The Australian government (my government) will pursue Apple for this money and there is a very good chance that Apple may have to fork out a multi billion dollar settlement to cover the matter.

     

    Good luck¡

     

    That money will be used to pay for roads, schools, healthcare and education.


     

    Nah.

  • Reply 67 of 187
    sudonymsudonym Posts: 233member
    Quote:

    Originally Posted by ascii View Post

     given the tendency of producers to sell at whatever price the market will bear, what will happen to prices in any market the government enters? They have the most money of any organisation, due to taking up to 40% of everyone's income in taxes. So I think those health care costs would be a lot lower if the sellers of health care goods and services knew they were selling to individuals and not the government.


    Yes!  Because so many fewer could afford it, demand for health care would fall sharply, so they would have to lower prices!  And likely, population levels would fall too, further reducing demand and thereby further reducing prices.

     

    Why don't we do this?

  • Reply 68 of 187
    I have no issue with a company taking advantage of every tax loophole that governments allow. It is no different from an individual taking advantage of every tax deduction he/she is entitled to under the law. If they are (company or person) break the law, than that is a different situation.

    It seems funny though that the media brings up Apple as the primary target here and Google and Microsoft as an afterthought. I doubt these are the only major players in the field.

    How about reporting on this kind of stuff when it becomes illegal?
  • Reply 69 of 187
    sudonymsudonym Posts: 233member
    Quote:

    Originally Posted by Realistic View Post

     

     this.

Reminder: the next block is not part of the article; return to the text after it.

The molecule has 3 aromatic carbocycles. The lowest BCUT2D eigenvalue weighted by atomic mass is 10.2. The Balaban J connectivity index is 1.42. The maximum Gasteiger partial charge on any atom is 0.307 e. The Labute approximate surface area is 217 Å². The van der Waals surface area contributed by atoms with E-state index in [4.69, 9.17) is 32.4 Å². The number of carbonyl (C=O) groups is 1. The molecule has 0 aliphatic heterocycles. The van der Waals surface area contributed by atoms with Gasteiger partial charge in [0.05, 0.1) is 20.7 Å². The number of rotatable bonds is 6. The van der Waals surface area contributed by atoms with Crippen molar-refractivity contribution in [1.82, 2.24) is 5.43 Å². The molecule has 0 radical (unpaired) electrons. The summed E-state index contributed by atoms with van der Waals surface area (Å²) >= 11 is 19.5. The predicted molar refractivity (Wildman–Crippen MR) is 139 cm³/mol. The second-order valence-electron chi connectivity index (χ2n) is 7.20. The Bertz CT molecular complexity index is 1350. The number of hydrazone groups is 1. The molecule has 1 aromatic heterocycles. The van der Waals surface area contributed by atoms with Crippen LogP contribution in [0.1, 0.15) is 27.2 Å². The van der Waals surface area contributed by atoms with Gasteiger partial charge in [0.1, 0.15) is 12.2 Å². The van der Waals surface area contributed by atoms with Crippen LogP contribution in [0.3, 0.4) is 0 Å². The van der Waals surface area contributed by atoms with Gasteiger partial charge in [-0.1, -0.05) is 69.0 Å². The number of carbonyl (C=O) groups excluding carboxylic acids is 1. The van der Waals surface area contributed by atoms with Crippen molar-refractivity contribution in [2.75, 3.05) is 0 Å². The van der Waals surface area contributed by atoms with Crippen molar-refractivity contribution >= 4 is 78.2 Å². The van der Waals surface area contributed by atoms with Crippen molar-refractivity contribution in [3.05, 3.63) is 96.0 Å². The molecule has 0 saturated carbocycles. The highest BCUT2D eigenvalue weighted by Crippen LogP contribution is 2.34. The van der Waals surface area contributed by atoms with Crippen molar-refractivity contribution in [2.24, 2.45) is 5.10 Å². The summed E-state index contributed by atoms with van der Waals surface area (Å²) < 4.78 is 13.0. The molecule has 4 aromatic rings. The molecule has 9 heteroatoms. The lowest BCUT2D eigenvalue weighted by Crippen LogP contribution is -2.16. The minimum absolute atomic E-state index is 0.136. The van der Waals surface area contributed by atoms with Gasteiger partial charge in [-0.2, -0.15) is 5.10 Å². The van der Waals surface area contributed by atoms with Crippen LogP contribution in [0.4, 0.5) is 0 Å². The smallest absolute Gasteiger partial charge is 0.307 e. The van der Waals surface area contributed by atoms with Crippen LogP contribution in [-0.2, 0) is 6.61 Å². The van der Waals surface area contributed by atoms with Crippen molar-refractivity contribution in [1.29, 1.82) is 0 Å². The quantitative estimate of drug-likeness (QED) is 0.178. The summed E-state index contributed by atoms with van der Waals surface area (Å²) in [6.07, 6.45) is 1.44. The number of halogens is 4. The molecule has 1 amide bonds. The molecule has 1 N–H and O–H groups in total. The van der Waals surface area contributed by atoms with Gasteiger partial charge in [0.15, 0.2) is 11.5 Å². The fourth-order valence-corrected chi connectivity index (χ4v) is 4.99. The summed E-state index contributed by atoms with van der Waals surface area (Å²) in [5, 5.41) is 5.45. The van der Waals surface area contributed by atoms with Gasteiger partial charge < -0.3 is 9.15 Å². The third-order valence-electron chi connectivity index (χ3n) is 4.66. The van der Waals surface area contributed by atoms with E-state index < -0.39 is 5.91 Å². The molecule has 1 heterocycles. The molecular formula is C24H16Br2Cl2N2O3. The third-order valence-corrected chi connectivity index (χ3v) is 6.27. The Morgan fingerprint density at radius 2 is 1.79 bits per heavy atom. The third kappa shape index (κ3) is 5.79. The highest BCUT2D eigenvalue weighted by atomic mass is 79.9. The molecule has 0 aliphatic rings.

And then Apple would get get sued by its' shareholders for making these voluntary yet 'illegal' payments as it would be a breech of the corporation's fiduciary responsibilities to its' shareholders.


    Not if the PR value exceeded the expense.  Why do you think Apple installs so much renewable energy?  Because it is the cheapest way to power stuff?  People LIKE "green" companies and buy their stuff.  Being green is a path to increased profits, despite the small extra costs.  

     

    So too giving money to charity, like sponsoring big music festivals.  So too (maybe) paying a fair amount of income tax.  

     

    But it seems obvious that Apple does not think that paying a fair amount of income tax would yield profits in excess of the expense.  So they don't do it.  Tim knows exactly how this stuff works, believe me...

  • Reply 70 of 187
    asdasdasdasd Posts: 5,324member
    Quote:
    Originally Posted by lghulm View Post





    You are wrong. Australia has laws against tax evasion - in particular it prohibits using transfer pricing arrangement to shift profit overseas. Make no mistake - Apple has broken the law and will be pursued by the Australian government.